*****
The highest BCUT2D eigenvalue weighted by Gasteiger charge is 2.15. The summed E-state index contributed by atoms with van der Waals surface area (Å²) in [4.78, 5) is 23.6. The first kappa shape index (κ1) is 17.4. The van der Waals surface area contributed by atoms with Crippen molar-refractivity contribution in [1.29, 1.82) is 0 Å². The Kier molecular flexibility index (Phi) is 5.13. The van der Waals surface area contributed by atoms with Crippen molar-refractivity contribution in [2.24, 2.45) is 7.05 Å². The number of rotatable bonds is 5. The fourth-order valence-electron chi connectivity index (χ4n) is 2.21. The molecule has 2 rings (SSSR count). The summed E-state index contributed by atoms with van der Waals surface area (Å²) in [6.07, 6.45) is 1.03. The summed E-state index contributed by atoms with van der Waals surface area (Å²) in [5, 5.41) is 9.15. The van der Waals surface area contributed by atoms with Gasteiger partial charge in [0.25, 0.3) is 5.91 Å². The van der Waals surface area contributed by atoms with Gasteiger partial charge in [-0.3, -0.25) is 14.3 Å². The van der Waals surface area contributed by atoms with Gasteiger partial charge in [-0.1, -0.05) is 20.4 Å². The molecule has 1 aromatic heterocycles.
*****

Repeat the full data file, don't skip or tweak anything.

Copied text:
The highest BCUT2D eigenvalue weighted by Gasteiger charge is 2.15. The summed E-state index contributed by atoms with van der Waals surface area (Å²) in [4.78, 5) is 23.6. The first kappa shape index (κ1) is 17.4. The van der Waals surface area contributed by atoms with Crippen molar-refractivity contribution in [1.29, 1.82) is 0 Å². The Kier molecular flexibility index (Phi) is 5.13. The van der Waals surface area contributed by atoms with Crippen molar-refractivity contribution in [2.24, 2.45) is 7.05 Å². The number of rotatable bonds is 5. The fourth-order valence-electron chi connectivity index (χ4n) is 2.21. The molecule has 2 rings (SSSR count). The summed E-state index contributed by atoms with van der Waals surface area (Å²) in [6.07, 6.45) is 1.03. The summed E-state index contributed by atoms with van der Waals surface area (Å²) in [5, 5.41) is 9.15. The van der Waals surface area contributed by atoms with Gasteiger partial charge in [0.25, 0.3) is 5.91 Å². The van der Waals surface area contributed by atoms with Gasteiger partial charge in [-0.3, -0.25) is 14.3 Å². The van der Waals surface area contributed by atoms with Gasteiger partial charge in [-0.1, -0.05) is 20.4 Å². The molecule has 1 aromatic heterocycles.